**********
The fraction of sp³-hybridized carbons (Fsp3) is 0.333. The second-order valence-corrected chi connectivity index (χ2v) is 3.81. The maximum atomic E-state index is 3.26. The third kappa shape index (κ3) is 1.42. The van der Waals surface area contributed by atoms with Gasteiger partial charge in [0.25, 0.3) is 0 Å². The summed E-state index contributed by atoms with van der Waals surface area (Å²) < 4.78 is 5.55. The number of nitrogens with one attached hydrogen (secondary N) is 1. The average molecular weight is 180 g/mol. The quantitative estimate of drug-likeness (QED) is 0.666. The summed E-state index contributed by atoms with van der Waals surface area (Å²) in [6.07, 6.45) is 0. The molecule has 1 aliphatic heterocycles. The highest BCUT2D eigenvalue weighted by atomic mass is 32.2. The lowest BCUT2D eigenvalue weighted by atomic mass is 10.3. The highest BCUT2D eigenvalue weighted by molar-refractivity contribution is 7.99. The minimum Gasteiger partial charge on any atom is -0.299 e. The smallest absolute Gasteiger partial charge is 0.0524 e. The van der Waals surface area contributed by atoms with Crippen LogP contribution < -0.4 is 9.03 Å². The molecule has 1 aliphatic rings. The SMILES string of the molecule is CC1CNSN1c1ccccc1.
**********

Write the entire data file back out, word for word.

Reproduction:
The fraction of sp³-hybridized carbons (Fsp3) is 0.333. The second-order valence-corrected chi connectivity index (χ2v) is 3.81. The maximum atomic E-state index is 3.26. The third kappa shape index (κ3) is 1.42. The van der Waals surface area contributed by atoms with Gasteiger partial charge in [0.25, 0.3) is 0 Å². The summed E-state index contributed by atoms with van der Waals surface area (Å²) < 4.78 is 5.55. The number of nitrogens with one attached hydrogen (secondary N) is 1. The average molecular weight is 180 g/mol. The quantitative estimate of drug-likeness (QED) is 0.666. The summed E-state index contributed by atoms with van der Waals surface area (Å²) in [6.07, 6.45) is 0. The molecule has 1 aliphatic heterocycles. The highest BCUT2D eigenvalue weighted by atomic mass is 32.2. The lowest BCUT2D eigenvalue weighted by atomic mass is 10.3. The highest BCUT2D eigenvalue weighted by molar-refractivity contribution is 7.99. The minimum Gasteiger partial charge on any atom is -0.299 e. The smallest absolute Gasteiger partial charge is 0.0524 e. The van der Waals surface area contributed by atoms with Crippen LogP contribution < -0.4 is 9.03 Å². The molecule has 1 aliphatic rings. The SMILES string of the molecule is CC1CNSN1c1ccccc1.